To Dawn...  I think most agree that however kids, without the resources to protect their feet while traversing miles for food, water or school, can get a pair of shoes is a good thing generally speaking if it comes from true altruism...

    As a separate issue though, you should care that there is a culture of copying others ingenuity (in other words 'stealing') for the sake of profit and/or promotional advantage at the expense of the idea's originator.  Who compensates those who create if others are allowed to just 'take' from that creative resource without compensation... that is a broader issue.  Did Skechers approach Mr. Mycoski to collaborate and tap into the growing organization/network of distribution he built?  NO.  Skechers saw the promotional benefits in their goodwill by putting their name on the project... That is,..ultimately 'taking' with benefit(promotion) to the giver, not 'giving' without any expectations of benefit in return(true altruism).

  • Susan Jeffries

    Imitation is the sincerest form of flattery.    I have a pair of Bob's shoes I bought long before I knew anything about the company's philanthropy; I bought them because they are comfortable, just my style, the right color and the right price.  And I was thrilled to find that a shoeless child would receive a free pair of shoes because I bought mine.  Do I find it objectionable that another company copied the idea?  No - every company should be doing something similar.  Copying someone else's idea just proves what a successful idea it is.

  • Eric Ward

    Ms, Jeffries...

    The line, 'imitation is the sincerest form of flattery...' is the trite cliché trotted out by those justifying the usurping of someone else's original idea because they either lack an ethic preventing taking an idea without consideration and renumeration to the originator; looking to take the short-cut path following someone else's success... 

    Skechers could have collaborated with TOM'S to augment the momentum Mr. Mycoski had built with his business model's good will and efforts.  Instead, Skechers cannibalized the social marketing technique as just another entry point into the shoe market without a real genuine effort to effect change for children...a PR stunt... all to avoid acknowledging and allowing TOM'S to further build their business network and model...

    If we go on your premise of 'imitation', we would not know of the Thomas Edisons or Henry Fords and have benefitted from their visions because they wouldn't have been able to have the chance at building up their businesses based upon 'their' ideas (i.e.: inventions).

    Otherwise, what's the point in having copyrights and patents?  Something that is an inherent part of our U.S. Constitution because the founding fathers understood how fundamental it was to protect intellectual property and allow the creator of that property time to build their enterprise...  

  • X-ray_dren2005

    "True altruism?" Like charging $50 for a pair of shoes that cost maybe $5-$10 to make...sure, no benefit there...

  • Ariette Hung

    "design copy" or not, I've had Toms and I have just gotten a pair of Bobs and I can say that Bobs are way more comfortable. If you have feet problems like flat feet, Bobs have better arch support and made with more durable material. They're also more affordable and long lasting.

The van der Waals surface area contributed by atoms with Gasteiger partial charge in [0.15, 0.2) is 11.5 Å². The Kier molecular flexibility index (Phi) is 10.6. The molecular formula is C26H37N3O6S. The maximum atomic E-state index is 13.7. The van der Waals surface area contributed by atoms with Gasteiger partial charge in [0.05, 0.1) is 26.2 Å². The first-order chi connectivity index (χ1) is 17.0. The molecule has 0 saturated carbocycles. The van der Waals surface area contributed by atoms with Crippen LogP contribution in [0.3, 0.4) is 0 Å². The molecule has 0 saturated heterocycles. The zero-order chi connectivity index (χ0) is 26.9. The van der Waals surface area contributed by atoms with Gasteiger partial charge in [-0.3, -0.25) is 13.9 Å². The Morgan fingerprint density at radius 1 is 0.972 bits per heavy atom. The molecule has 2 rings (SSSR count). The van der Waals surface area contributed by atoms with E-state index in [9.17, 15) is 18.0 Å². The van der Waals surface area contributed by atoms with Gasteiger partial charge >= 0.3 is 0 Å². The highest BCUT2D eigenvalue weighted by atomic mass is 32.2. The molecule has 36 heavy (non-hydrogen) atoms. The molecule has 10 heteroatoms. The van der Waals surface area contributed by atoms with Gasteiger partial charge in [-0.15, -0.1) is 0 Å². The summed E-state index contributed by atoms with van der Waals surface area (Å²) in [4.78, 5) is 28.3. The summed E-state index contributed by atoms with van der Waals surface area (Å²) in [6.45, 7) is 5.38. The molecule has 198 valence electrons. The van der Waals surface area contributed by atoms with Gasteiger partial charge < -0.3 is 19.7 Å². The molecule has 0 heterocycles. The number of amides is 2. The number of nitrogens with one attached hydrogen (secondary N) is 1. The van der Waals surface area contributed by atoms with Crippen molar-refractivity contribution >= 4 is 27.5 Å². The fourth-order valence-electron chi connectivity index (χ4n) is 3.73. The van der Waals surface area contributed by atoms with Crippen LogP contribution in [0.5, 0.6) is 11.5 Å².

Take your pick in which you'd like to buy, but I go for comfort instead of 'cute'.

  • CheckYourFacts

    Everyone one copies everyone if you look at it. TOMS design of the shoe is not an original, if you do your research. Just like Sketcher, TOMS has copy the design from other low level companies so why point the finger at what Sketcher did is so bad? They are doing a good thing to help the needy so that is a thumbs up!

  • Tigresshasklaus

    So, let me get this straight: because people reduced this to a schoolyard case of Sketchers being "copycats", it's seen as "good sense" that they cancelled the campaign?
    Talk about people not getting the point! Who gives a flying rat's hiney that they copied the model of Toms??? Was the point getting shoes to the less fortunate or being unique (just like everyone else) while you did it?
    All ideas come from somewhere; let's do TRY to grow up!

  • Joyeliya

    The second that people start worrying about "Who's copying who" or whether they're "Original or not", those people have already forgotten the purpose of the shoes in the first place. So what, if a big corporation is a copy cat? At least they're helping people in the process. Anyone that cares who created the shoes first, cares more about the trend than the charity... ridiculous.

  • Eric

    Can't say I agree. Skechers has been copy-catting the best for years. There isn't a popular kids shoe out there this company hasn't copied. So why act surprised now? At least they are doing "good" w/ this idea. They have surpassed the 4M mark for donated shoes, 4-times TOMS in much less time. What's wrong w/ that? If kids w/o shoes are getting new shoes on their feet, who are we to mock the company that is providing them. I'd love to see NIKE, Reebok, and the other biggies rip-off TOMS. Maybe more kids would have shoes on their feet.